A teenage boy lounges on a couch with Jack in Box—the puppet-like mascot for the San Diego, California–based chain. They talk about what dinosaurs they’d like to be while promoting the Chick-n-Tater Melt Munchie Meal. The ad seems pretty standard—except that the dialogue is entirely in Spanish.
With Hispanics accounting for half of its consumers, Jack in the Box has a collection of Spanish-language ads that air in targeted markets in California.
“Given most Hispanics are bilingual, and they are consuming content in both English and Spanish, it’s important that the message resonates in both environments,” says CMO Keith Guilbault via e-mail. “By communicating in-language, it allows us to drive greater brand affinity.”
Such outreach is especially important in the quick-service sector where Hispanics account for $1 out of every $5 spent. Hispanic consumers—particularly those who speak Spanish as their primary language—tend to be more frequent visitors, says Peter Filiaci, vice president of strategy and insights and Univision Communications Inc.; they also have higher average checks. With census data indicating that the Hispanic population will grow 20 percent in the next decade, operators stand to benefit from paving inroads to those communities.
For Jack in the Box, it’s already paying off. These commercials, along with other outreach tactics, earned the brand the honor of “Regional Trailblazer” at the inaugural Restaurant Trailblazers award ceremony at the Restaurant Leadership Conference (RLC) in March. A collaborative effort by Spanish media giant Univision and The NPD Group, Restaurant Trailblazers spotlights restaurant chains that have gone above and beyond to engage with Hispanic consumers.
“We wanted to acknowledge the chains that we felt were doing a particularly good job connecting with Hispanic consumers and then highlight again through that NPD data the fact that they were actually growing their businesses as a result of connecting with this consumer,” Filiaci says.
In addition to Jack in the Box, Restaurant Trailblazers honored Papa John’s, Starbucks, Sonic, Carl’s Jr., McDonald’s, and Chipotle, along with casual-dining chains Chili’s, Denny’s, and IHOP. Kelley Fechner, executive director of product management for the NPD Group, presented the awards along with Filiaci. She says that the response was very positive, with recipients eager to participate and others eager to make the Trailblazers list next year.
John Schnatter, founder and CEO of Papa John’s, even joined in a Q&A session for Restaurant Trailblazers. As “Newcomer of the Year,” Papa John’s has moved its focus away from price and deals and more toward quality, which Filiaci says resonated with Hispanics. In the ads, Schnatter spoke in-language to further strengthen the connection.
“He spoke a very little bit of Spanish, but we think that little bit went a long way,” Filiaci says. “[The chain] ended up highlighting [its] authenticity from the authenticity of the man himself, Papa John, who was very present in these ads.”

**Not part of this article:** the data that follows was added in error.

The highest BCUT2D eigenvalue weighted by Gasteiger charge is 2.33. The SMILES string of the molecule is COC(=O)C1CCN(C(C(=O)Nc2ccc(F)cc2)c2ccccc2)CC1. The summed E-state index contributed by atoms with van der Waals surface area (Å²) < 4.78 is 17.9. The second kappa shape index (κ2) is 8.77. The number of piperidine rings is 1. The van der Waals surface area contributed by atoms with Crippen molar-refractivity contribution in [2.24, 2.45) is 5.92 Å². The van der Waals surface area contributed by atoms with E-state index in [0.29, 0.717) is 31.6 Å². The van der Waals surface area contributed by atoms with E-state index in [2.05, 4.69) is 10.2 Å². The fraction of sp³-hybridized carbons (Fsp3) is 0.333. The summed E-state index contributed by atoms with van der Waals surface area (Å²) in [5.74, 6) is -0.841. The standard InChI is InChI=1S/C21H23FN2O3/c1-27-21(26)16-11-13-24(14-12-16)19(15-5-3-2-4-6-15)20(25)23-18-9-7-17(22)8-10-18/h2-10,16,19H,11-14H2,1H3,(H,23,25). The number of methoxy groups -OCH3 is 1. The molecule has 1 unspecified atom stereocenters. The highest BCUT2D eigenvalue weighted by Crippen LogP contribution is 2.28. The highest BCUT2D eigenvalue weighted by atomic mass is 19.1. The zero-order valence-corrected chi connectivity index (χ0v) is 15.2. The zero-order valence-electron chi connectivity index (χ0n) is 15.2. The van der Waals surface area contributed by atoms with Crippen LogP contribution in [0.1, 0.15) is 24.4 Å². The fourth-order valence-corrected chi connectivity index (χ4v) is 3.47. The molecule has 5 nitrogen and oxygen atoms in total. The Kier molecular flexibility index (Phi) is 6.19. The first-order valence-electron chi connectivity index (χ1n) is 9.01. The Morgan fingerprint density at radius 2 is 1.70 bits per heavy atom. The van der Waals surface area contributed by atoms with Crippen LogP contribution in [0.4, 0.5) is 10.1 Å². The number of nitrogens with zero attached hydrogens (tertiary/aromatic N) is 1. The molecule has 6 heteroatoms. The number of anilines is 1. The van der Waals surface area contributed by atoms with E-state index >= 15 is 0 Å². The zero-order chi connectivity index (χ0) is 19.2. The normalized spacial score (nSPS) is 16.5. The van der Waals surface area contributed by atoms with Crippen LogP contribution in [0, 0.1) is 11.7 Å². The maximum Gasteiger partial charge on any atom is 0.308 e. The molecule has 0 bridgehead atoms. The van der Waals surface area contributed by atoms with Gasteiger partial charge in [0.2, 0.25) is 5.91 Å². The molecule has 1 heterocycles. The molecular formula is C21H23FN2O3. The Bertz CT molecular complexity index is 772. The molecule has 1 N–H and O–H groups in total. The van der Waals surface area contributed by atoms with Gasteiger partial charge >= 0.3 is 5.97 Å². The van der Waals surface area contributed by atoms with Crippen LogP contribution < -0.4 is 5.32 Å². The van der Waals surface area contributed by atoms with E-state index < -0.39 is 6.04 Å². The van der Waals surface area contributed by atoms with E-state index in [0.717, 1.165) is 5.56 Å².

Schnatter also emphasized that sometimes the marketing strategy depends on the targeted area, and Fechner believes that is an important sticking point. “There are going to be different markets where you’re going to push Hispanics first,” she says, naming California and Florida as two examples. “For some chains, it might not be as relevant if they’re located in less Hispanic population markets.” While markets like Chicago might not have a large Hispanic population overall, the greater metropolitan still encompasses very dense pockets of Hispanics, Fechner adds.
Some operators may be daunted by the prospect of marketing to a new demographic, especially one that is growing so rapidly. But Filiaci says he hopes the Restaurant Trailblazers will demystify the process.
“In most cases I think what you'll find is it was not a dramatically different approach,” Filiaci says. “These marketers, they need to stay true to who their brand is. They just need to communicate it in perhaps a different way to the Hispanic community.”
Rather than overhauling the menu to feature more Mexican, Salvadorian, or other Latin American fare, operators can market in-language and emphasize values. Filiaci says that while family is important for all consumers, it is paramount for the Hispanic population with Millennial Hispanics being more likely to have children than non-Hispanics. Operators would do well to communicate a family-friendly atmosphere that accommodates larger parties, he says.
Other cultural touchstones such as telenovelas, music, and sports (soccer over football) are other paths to reach more members of the Hispanic community. Jack in the Box, for example, has positioned itself to engage consumers through multiple interests and media platforms.
“Television provides mass awareness in primetime and sports content, but it’s also important to reach consumers across screens and devices,” Guilbault says. “Music is central to Hispanic lifestyle and culture as well, as there is a strong connection to their favorite music artists. Pandora-streaming audio is critical to reach this target segment, while terrestrial radio provides a local connection by aligning with trusted and active Spanish-Language DJs in the market.”
Univision and NPD Group will continue with the Restaurant Trailblazers program and already plans to hold another round of awards at RLC in 2016.
“If you make that effort, this consumer really appreciates it, and if you make them feel welcome and know that they're going to be welcome, it really means a lot,” Filiaci says. “We’ve seen over the years that you really experience positive results as a consequence of that outreach.”
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